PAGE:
} catch (InterruptedException e) {
           e.printStackTrace();
       }
       Log.e(TAG, "Storage Layer Created");
   }

   public boolean saveDataToStorage(String data){
       Log.e(TAG,"Saving data to storage:: " + data + "builder " + builderString);
       return true;
   }

   public void builder(){
       builderString = "Build Status:: Done";
   }
}

Notice that this is just a simple class without any dependency injection principles, we are imagining this class to be a third-party library.

Now let’s update our NetworkSetup class.

This class will depend on StorageLayer class, BUT we are imagining this class to also be a third-party library so we need to remove the @inject annotation from the constructor.

public class NetworkSetup {
   String TAG = this.getClass().getCanonicalName();
   StorageLayer storageLayer;


   public NetworkSetup(StorageLayer storageLayer){
       this.storageLayer = storageLayer;
       try {
           Log.e(TAG, "Initialising network" );
           Thread.sleep(6000);
           Log.e(TAG,"Network initialization done");
       } catch (InterruptedException e) {
           e.printStackTrace();
       }

       Log.e(TAG, "Network Layer Created");
   }

   public boolean sendDataToCloud(String data){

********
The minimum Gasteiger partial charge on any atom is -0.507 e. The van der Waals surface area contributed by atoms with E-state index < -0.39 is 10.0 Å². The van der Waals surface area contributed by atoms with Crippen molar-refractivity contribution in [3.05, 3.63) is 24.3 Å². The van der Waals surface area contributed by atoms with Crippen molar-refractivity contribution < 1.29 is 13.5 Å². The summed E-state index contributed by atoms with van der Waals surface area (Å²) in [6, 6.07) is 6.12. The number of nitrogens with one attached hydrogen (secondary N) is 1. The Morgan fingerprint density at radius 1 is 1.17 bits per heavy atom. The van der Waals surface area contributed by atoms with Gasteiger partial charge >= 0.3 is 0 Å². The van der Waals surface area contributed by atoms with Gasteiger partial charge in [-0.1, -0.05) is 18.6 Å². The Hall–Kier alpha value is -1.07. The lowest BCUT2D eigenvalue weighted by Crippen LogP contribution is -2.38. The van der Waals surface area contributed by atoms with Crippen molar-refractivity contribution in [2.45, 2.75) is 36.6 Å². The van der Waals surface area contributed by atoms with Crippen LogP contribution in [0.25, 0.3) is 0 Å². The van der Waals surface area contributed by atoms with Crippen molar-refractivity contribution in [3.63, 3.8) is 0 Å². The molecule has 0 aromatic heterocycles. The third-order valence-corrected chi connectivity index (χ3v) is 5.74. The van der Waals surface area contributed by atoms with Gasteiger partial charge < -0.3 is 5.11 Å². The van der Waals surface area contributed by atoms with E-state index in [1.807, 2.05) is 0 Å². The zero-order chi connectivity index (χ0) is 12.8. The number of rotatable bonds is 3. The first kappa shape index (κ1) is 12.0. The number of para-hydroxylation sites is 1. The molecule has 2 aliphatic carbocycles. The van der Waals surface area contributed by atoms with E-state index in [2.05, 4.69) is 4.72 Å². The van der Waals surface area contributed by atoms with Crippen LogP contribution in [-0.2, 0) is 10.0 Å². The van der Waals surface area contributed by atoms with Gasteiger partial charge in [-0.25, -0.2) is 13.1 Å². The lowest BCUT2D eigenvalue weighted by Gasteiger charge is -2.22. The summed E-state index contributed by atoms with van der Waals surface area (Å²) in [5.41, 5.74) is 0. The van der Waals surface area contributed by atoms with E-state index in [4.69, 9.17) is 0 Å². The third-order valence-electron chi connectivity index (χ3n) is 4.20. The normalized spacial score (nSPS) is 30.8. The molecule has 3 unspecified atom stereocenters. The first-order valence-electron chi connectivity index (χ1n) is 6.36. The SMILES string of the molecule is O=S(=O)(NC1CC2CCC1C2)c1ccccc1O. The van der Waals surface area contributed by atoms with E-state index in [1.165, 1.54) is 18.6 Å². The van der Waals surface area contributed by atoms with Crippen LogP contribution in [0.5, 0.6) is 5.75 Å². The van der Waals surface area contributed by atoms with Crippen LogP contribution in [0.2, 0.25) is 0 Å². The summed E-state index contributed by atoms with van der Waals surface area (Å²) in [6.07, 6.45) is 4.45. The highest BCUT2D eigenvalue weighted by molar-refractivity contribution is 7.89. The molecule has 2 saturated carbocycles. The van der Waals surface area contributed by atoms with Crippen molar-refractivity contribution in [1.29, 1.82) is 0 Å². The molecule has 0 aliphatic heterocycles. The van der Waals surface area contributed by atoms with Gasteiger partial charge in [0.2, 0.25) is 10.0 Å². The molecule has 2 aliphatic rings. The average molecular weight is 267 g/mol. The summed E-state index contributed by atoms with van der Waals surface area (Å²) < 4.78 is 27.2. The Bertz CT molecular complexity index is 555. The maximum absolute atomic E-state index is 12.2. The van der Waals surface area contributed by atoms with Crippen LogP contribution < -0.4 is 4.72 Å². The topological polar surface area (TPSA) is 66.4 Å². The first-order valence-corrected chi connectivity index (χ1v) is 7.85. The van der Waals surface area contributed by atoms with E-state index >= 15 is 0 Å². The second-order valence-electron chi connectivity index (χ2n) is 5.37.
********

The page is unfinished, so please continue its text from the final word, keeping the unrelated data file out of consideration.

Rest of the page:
Log.e(TAG,"Sending Data to cloud :: " + data);
       saveDataToStorage(data);
       return true;
   }

   public boolean saveDataToStorage(String data){
       storageLayer.saveDataToStorage(data);
       return true;
   }
}

So, no dependency injection principles are implemented here as well.

Let's try to build our project and see what happens.

Compilation Error!

The error message is simply a warning about us removing the @inject annotation from the constructor, because now Dagger has no idea how to provide it.

So let’s go ahead and use @Module and @Provides annotation to see how we can help Dagger provide our StorageLayer & NetworkSetup class.

Network Module

Let's start by creating a simple NetworkModule class and annotating it with @Module like this:

@Module
public class NetworkModule {

}

Next, we need to create provider methods to help Dagger understand how to inject the StorageLayer & NetworkSetup objects.

@Module
public class NetworkModule {

    @Provides
    StorageLayer provideStorageLayer(){
        StorageLayer storageLayer =  new StorageLayer();
        return storageLayer;
    }

    @Provides
    NetworkSetup provideNetworkSetup(StorageLayer storageLayer){
        return new NetworkSetup(storageLayer);
    }
}

Whenever writing these provider methods, remember that the name of the method doesn't matters, only its return type.

Also, notice that NetworkSetup class needs an instance of the StorageLayer class, but this is not something that we’ll provide, we just have to create the object and hand it over to Dagger, the decision of injecting it wherever needed is done by Dagger’s Acyclic Graph itself.

Now let’s head over to the ComputeComponent class and add this module to our project. To do this, we just need to update the @Component annotation with @Component (modules = NetworkModule.class)

And that's it, let's run the app and check the logs.

Just as we'd expect, we have all the dependencies working!